Are you treating your injuries the wrong way?

When you injure yourself and your cells are damaged, the area around the injury becomes inflamed. This response includes the release of antibodies and proteins, as well as increased blood flow to the damaged area. This is your body’s response to fighting things that harm it, such as infections, injuries, and toxins, in an attempt to heal itself.

Your initial reaction might be to take an anti-inflammatory medication, but this may in fact, slow the healing process. Mopani Pharmacy long-time pharmacist, Jaco Venter shares his top tips on how you should treat your injury.

The first two days: “PRICE”

“We commonly refer patients to the PRICE method. It is an acronym that stands for paracetamol, rest, ice, compression and elevation.”

“You may take a common paracetamol pain reliever like Panado to alleviate the pain. Be careful not to over-do it, you need to still feel something to prevent yourself from further injuries.”

“Rest is a crucial part of your treatment, as you need to allow bone and muscle to heal before further strain takes place. Your injury may require a few off days, or a few weeks, depending on the severity. Ask your physician, physiotherapist, biokineticist or pharmacist for a guideline.”

“Icing, also known as cryotherapy, involves the use of ice packs or a bag of frozen peas, to slow down the metabolic activity in the area. This has to be done as soon as possible after the injury, to keep swelling to a minimal. Just heed caution as to not give your skin any freeze burns. You can alternate by placing the ice pack on the area for five minutes, then take it off for five minutes. Do not use ice packs after two days. You may also use Arnica Ice cooling gel for some pain relief.”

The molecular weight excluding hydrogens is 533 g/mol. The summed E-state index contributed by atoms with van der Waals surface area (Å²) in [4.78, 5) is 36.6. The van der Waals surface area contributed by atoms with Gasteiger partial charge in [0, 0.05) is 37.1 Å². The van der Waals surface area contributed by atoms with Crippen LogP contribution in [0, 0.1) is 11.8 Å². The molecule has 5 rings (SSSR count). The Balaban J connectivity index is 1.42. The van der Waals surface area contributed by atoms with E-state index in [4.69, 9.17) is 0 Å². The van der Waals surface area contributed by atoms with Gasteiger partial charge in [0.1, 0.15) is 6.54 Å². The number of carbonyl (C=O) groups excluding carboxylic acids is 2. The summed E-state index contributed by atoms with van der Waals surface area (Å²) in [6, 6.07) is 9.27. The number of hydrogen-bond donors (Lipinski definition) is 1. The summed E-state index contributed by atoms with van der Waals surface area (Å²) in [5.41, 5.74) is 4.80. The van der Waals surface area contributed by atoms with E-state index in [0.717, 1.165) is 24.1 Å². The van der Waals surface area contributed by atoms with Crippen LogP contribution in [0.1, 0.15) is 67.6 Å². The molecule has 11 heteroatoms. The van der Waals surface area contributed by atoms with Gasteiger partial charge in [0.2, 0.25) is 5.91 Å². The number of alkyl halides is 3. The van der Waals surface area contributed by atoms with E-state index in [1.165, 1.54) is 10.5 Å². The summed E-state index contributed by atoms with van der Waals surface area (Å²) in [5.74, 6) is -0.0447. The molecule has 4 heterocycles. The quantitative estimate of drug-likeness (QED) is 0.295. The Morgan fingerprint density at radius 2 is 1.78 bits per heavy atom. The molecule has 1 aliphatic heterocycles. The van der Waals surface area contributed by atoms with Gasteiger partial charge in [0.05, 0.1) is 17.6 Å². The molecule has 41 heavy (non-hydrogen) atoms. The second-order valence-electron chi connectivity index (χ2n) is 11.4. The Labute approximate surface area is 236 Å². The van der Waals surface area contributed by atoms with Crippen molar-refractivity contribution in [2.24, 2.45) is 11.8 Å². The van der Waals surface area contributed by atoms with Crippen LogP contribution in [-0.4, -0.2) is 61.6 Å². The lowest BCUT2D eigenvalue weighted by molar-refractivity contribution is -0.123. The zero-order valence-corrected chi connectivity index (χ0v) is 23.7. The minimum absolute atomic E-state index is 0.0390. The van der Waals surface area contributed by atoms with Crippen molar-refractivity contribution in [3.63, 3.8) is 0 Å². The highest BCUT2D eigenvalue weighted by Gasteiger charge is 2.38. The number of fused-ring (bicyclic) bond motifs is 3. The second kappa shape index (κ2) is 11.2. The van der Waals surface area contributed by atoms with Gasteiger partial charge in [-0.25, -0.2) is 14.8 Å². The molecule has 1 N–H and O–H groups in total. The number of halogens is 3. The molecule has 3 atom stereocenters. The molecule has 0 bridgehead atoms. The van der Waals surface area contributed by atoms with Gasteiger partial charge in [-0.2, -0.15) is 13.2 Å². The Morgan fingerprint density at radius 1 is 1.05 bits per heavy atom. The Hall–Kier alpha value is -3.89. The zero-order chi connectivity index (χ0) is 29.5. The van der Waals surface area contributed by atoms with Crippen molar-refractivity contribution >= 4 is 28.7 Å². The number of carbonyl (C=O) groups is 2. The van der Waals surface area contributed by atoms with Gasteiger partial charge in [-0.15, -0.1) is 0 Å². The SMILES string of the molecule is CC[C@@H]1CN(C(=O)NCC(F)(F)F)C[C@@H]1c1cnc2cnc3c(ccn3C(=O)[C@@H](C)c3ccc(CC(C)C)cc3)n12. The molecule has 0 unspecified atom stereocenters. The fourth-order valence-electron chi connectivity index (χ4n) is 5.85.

“Compression will help to suppress bleeding and excessive swelling in the area. You can achieve this by applying a bandage snuggly around the injured area or adding a brace. In the more severe cases, a doctor may prescribe a cast. This will limit mobility or immobilise the injured extremity, which will aid in healing.”

“If you have injured your arm, hand or fingers, raise it above your heart. If it is a lower extremity, lift it above your pelvis. This will prevent swelling by increasing the blood flow away from the extremity.”

After two days

“At this point, you can take anti-inflammatories to help assist with pain, inflammation and swelling. If the injury does not require the extremity to be completely immobilised, your physio therapist may recommend some therapy to keep your joints from becoming stiff. A light massage with arnica oils can increase blood flow to the area. If your foot is in a cast, for example, you can rub your calf and toes. The increase in blood circulation will help flush toxins away and carry nutrients and oxygen to the area to promote healing. You may also use heat packs, pads or microwavable bean bags. This will help to alleviate pain around muscles and joints.”

After a few weeks

“If you have been in a cast for a while, you may need some physiotherapy and stretching exercises to strengthen your muscles and keep your ligaments elastic. It is crucial to keep to the recommended regime, to ensure that you do not re-injure yourself or have severe, everlasting affects.”

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